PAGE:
Workers and families affected by the devastating effects of silicosis and similar occupational diseases can now access more support to get compensation thanks to changes from the Andrews Labor Government to occupational health and safety laws.
Changes made under the Workplace Safety Legislation and Other Matters Amendment Act 2022 which come into effect today recognise the progressive and ongoing nature of diseases such as silicosis.
The reforms mean eligible workers no longer need to prove that their injury has stabilised to access lump sum payments, while workers who have already received compensation for certain occupational diseases can now apply for additional benefits if they develop a further related disease or injury.
Greater support is also now available to Victorians who require a lung transplant due to a work-related injury and compensation for counselling services has been extended to families of workers with an eligible progressive disease.
It comes after a WorkSafe review of compensation arrangements found that the former benefit evaluation process did not consider the difficulties in assessing diseases that deteriorate rapidly or over a long period of time.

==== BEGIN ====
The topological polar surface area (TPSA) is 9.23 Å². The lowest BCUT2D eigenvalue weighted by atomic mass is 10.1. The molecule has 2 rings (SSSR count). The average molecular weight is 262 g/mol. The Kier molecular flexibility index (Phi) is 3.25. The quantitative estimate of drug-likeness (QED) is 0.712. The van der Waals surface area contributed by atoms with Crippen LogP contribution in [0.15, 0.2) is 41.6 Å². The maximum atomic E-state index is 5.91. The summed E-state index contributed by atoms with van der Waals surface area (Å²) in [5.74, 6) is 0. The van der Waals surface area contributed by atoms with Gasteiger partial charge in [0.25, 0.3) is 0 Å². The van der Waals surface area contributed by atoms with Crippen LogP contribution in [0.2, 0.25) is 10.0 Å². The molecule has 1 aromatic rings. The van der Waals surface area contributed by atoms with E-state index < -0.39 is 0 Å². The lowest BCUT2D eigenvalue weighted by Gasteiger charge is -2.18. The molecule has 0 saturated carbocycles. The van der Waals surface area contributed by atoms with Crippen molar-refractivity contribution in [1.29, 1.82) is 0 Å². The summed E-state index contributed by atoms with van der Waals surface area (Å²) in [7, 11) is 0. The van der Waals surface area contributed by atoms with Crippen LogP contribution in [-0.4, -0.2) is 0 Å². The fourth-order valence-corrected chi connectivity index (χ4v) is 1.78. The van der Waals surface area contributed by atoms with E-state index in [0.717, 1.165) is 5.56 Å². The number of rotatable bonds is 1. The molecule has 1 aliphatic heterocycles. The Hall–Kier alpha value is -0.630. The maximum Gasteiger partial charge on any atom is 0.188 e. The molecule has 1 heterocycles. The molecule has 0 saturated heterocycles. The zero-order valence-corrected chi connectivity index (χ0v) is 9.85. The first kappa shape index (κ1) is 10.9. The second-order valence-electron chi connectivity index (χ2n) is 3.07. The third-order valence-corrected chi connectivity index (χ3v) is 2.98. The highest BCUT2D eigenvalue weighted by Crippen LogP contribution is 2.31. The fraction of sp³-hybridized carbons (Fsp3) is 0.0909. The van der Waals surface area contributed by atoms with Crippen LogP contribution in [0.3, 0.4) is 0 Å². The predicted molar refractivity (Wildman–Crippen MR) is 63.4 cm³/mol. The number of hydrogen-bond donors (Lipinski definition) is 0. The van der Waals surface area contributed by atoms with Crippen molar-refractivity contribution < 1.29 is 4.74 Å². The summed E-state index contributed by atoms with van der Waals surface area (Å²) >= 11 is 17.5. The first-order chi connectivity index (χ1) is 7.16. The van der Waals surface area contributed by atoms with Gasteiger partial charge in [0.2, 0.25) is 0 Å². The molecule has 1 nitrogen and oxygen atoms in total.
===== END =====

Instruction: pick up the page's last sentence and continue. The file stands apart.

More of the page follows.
Separate reforms also taking effect today deliver further support to families of deceased workers and acknowledge the hardships and challenges they may face following a workplace death.
This includes recognising the additional needs of certain dependants by extending the child support pension from the age of 16 to the age of 25 for children living with a disability and allowing an appointed trustee to receive provisional payments of behalf of a person with a disability or a minor.
Families of injured workers receiving household help services will continue to be provided with help for six months after the worker’s death. Compensation is also now available for costs incurred outside of Australia related to the funeral, burial, cremation, or repatriation of a deceased worker’s body.
The changes complement the Labor Government’s Silica Action Plan, which includes Australia’s first licensing scheme for businesses working with engineered stone, a permanent ban on dry-cutting of the product and free health screenings for Victoria’s past and present stonemasons.
Anyone working with engineered stone is at high risk of exposure to respirable crystalline silica dust, which can lead to deadly lung and respiratory diseases such as silicosis.
While there have been no silicosis-related workplace fatalities in Victoria so far this year, WorkSafe has received 26 workers compensation claims for silica related diseases since January.
As stated by Minister for Workplace Safety Ingrid Stitt
“Sadly, we know that silicosis and other related illnesses will continue to have a debilitating impact on far too many Victorian workers, and their families, for some time to come.”
“That’s why we have strengthened the available support for affected workers, especially those who may have previously had difficulties in accessing the help they deserve due to the nature of this terrible disease.”